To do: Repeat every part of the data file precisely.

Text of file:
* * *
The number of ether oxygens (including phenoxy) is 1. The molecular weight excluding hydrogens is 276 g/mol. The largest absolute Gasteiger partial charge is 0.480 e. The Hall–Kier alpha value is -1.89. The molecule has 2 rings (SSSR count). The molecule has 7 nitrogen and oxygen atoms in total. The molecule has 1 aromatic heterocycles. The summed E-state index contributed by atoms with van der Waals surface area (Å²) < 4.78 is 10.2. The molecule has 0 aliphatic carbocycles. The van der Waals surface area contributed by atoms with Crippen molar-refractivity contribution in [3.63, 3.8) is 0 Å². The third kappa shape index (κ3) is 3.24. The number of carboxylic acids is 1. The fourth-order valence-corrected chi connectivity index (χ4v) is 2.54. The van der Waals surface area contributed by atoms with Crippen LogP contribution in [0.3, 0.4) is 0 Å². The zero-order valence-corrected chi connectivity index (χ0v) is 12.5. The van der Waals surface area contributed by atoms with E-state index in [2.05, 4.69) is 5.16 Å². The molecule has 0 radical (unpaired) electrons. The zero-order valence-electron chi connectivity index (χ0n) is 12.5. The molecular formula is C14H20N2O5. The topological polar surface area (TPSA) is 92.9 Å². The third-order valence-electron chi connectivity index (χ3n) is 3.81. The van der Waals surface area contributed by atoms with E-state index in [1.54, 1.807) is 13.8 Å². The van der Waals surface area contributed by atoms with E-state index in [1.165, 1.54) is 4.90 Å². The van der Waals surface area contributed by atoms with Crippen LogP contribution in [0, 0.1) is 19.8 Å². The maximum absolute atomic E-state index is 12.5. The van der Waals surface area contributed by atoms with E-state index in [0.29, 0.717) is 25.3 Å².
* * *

The number of ether oxygens (including phenoxy) is 1. The molecular weight excluding hydrogens is 276 g/mol. The largest absolute Gasteiger partial charge is 0.480 e. The Hall–Kier alpha value is -1.89. The molecule has 2 rings (SSSR count). The molecule has 7 nitrogen and oxygen atoms in total. The molecule has 1 aromatic heterocycles. The summed E-state index contributed by atoms with van der Waals surface area (Å²) < 4.78 is 10.2. The molecule has 0 aliphatic carbocycles. The van der Waals surface area contributed by atoms with Crippen molar-refractivity contribution in [3.63, 3.8) is 0 Å². The third kappa shape index (κ3) is 3.24. The number of carboxylic acids is 1. The fourth-order valence-corrected chi connectivity index (χ4v) is 2.54. The van der Waals surface area contributed by atoms with Crippen LogP contribution in [0.3, 0.4) is 0 Å². The zero-order valence-corrected chi connectivity index (χ0v) is 12.5. The van der Waals surface area contributed by atoms with E-state index in [2.05, 4.69) is 5.16 Å². The molecule has 0 radical (unpaired) electrons. The zero-order valence-electron chi connectivity index (χ0n) is 12.5. The molecular formula is C14H20N2O5. The topological polar surface area (TPSA) is 92.9 Å². The third-order valence-electron chi connectivity index (χ3n) is 3.81. The van der Waals surface area contributed by atoms with E-state index in [1.54, 1.807) is 13.8 Å². The van der Waals surface area contributed by atoms with E-state index in [1.165, 1.54) is 4.90 Å². The van der Waals surface area contributed by atoms with Crippen LogP contribution in [0, 0.1) is 19.8 Å². The maximum absolute atomic E-state index is 12.5. The van der Waals surface area contributed by atoms with E-state index in [0.29, 0.717) is 25.3 Å².